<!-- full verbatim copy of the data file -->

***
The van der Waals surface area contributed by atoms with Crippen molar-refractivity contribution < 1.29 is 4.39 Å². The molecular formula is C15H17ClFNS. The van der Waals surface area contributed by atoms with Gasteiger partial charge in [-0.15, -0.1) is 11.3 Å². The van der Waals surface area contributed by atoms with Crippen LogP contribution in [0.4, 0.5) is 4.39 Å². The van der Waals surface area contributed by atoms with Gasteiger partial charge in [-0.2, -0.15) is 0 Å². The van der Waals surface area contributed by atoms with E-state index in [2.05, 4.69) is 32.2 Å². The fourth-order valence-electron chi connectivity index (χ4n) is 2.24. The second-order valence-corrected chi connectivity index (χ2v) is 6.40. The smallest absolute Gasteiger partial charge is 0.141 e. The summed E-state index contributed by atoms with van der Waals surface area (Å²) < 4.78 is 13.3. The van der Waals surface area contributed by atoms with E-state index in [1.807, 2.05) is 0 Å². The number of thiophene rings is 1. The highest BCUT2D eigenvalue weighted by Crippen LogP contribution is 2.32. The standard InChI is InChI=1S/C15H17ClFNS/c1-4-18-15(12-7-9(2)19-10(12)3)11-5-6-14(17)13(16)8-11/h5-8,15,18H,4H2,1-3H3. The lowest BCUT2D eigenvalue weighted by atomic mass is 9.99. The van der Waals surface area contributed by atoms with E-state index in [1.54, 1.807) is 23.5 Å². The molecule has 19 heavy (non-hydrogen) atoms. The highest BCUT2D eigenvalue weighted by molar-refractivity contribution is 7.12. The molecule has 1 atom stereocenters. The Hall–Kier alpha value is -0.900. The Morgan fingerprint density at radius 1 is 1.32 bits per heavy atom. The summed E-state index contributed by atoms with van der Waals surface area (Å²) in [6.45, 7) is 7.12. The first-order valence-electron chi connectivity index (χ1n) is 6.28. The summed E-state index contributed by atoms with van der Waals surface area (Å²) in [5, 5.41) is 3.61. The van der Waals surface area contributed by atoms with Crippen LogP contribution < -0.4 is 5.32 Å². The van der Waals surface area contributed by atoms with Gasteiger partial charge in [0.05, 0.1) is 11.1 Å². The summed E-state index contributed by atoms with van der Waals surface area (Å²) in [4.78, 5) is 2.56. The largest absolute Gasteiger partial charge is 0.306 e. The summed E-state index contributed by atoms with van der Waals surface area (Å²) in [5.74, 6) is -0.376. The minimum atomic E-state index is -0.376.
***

The van der Waals surface area contributed by atoms with Crippen molar-refractivity contribution < 1.29 is 4.39 Å². The molecular formula is C15H17ClFNS. The van der Waals surface area contributed by atoms with Gasteiger partial charge in [-0.15, -0.1) is 11.3 Å². The van der Waals surface area contributed by atoms with Crippen LogP contribution in [0.4, 0.5) is 4.39 Å². The van der Waals surface area contributed by atoms with Gasteiger partial charge in [-0.2, -0.15) is 0 Å². The van der Waals surface area contributed by atoms with E-state index in [2.05, 4.69) is 32.2 Å². The fourth-order valence-electron chi connectivity index (χ4n) is 2.24. The second-order valence-corrected chi connectivity index (χ2v) is 6.40. The smallest absolute Gasteiger partial charge is 0.141 e. The summed E-state index contributed by atoms with van der Waals surface area (Å²) < 4.78 is 13.3. The van der Waals surface area contributed by atoms with E-state index in [1.807, 2.05) is 0 Å². The number of thiophene rings is 1. The highest BCUT2D eigenvalue weighted by Crippen LogP contribution is 2.32. The standard InChI is InChI=1S/C15H17ClFNS/c1-4-18-15(12-7-9(2)19-10(12)3)11-5-6-14(17)13(16)8-11/h5-8,15,18H,4H2,1-3H3. The lowest BCUT2D eigenvalue weighted by atomic mass is 9.99. The van der Waals surface area contributed by atoms with E-state index in [1.54, 1.807) is 23.5 Å². The molecule has 19 heavy (non-hydrogen) atoms. The highest BCUT2D eigenvalue weighted by molar-refractivity contribution is 7.12. The molecule has 1 atom stereocenters. The Hall–Kier alpha value is -0.900. The Morgan fingerprint density at radius 1 is 1.32 bits per heavy atom. The summed E-state index contributed by atoms with van der Waals surface area (Å²) in [6.45, 7) is 7.12. The first-order valence-electron chi connectivity index (χ1n) is 6.28. The summed E-state index contributed by atoms with van der Waals surface area (Å²) in [5, 5.41) is 3.61. The van der Waals surface area contributed by atoms with Crippen LogP contribution < -0.4 is 5.32 Å². The van der Waals surface area contributed by atoms with Gasteiger partial charge in [0.05, 0.1) is 11.1 Å². The summed E-state index contributed by atoms with van der Waals surface area (Å²) in [4.78, 5) is 2.56. The largest absolute Gasteiger partial charge is 0.306 e. The summed E-state index contributed by atoms with van der Waals surface area (Å²) in [5.74, 6) is -0.376. The minimum atomic E-state index is -0.376.